Doctors should not have the right or responsibility to force-feed their patients with genomic information about their future health risks, according to bioethicists writing on May 9 in Trends in Biotechnology, a Cell Press publication. They write in response to controversial recommendations from the American College of Medical Genetics and Genomics (ACMG) on the reporting of incidental findings in clinical genome sequencing.
"A lot of people in this field would agree that no one has a right to withhold your health information from you," said Megan Allyse from the Stanford University Center for Biomedical Ethics. "But it's problematic to suggest the inverse: that the medical system should give you information you didn't ask for and don't want. No one should be able to interfere with your ability to accept or decline access. We think that's where these recommendations are problematic, because they do suggest that your physician should interfere in that decision by essentially saying, 'You have to accept this information.' And there is certainly evidence that some people do not want information about long-term health risks, especially in children."
The ACMG recommendations were prompted by the increasing use of genome sequencing in medical care. A challenge in sequencing whole genomes or exomes (protein-coding sequences only) is the sheer quantity of information that results. For instance, a patient may undergo sequencing in an effort to individualize their cancer therapy, but their genome sequence might contain information about their risk of developing Alzheimer's disease in old age. The questions are these: Should patients receive those "incidental findings" or not? And who decides?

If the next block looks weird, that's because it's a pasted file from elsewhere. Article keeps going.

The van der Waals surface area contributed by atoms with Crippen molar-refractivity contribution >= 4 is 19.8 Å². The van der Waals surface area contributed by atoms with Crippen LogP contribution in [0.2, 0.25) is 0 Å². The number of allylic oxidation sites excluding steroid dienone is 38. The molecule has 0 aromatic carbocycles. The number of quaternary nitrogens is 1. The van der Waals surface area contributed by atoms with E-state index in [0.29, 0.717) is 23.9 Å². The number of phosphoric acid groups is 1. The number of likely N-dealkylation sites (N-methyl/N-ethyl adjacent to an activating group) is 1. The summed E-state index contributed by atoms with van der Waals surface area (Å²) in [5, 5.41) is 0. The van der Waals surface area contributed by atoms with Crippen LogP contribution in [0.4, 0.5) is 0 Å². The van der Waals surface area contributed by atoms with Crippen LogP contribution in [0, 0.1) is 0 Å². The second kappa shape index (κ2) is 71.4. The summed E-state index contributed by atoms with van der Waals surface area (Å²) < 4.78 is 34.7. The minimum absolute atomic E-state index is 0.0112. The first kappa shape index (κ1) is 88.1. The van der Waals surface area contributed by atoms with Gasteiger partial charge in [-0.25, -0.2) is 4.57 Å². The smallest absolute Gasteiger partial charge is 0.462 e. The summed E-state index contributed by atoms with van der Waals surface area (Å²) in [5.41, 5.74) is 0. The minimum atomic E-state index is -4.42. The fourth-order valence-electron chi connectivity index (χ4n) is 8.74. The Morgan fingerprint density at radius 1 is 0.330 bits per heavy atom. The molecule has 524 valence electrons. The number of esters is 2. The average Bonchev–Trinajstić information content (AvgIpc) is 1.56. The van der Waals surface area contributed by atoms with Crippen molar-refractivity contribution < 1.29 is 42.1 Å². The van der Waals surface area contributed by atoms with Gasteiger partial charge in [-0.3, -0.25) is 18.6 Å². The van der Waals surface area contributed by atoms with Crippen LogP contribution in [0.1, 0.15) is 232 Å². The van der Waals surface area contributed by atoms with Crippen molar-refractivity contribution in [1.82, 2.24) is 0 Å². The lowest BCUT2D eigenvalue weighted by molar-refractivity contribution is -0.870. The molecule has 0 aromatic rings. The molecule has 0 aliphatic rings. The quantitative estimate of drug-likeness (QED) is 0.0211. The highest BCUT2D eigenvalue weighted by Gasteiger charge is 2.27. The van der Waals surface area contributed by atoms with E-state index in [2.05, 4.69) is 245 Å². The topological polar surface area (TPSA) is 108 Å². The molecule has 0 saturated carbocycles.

The ACMG recommends that anyone undergoing genome sequencing for any reason should be tested for a list of clinically actionable conditions, including predispositions to various forms of cancer and to cardiomyopathy (but not to Alzheimer's disease). Furthermore, the recommendations are that physicians have a duty to then pass that information on to the patient, like it or not.
Not only would such an approach to medicine be a challenge for patient autonomy, but it would also be costly, the bioethicists say.
"It's not clear how those costs would be passed along, either to insurers or to patients themselves," Allyse said. "For the moment, from a patient perspective, the affected population is pretty small, because few people currently undergo whole-genome sequencing. But there are definitely signs that this practice is growing, especially in cancer diagnosis, and so we can envision that this issue of how to define and report incidental findings is likely to affect more and more people in the future. The issue of cost will of course affect any patient who has limited resources -- along with the hospitals, insurance companies, and government programs that pay for much of the care patients receive."
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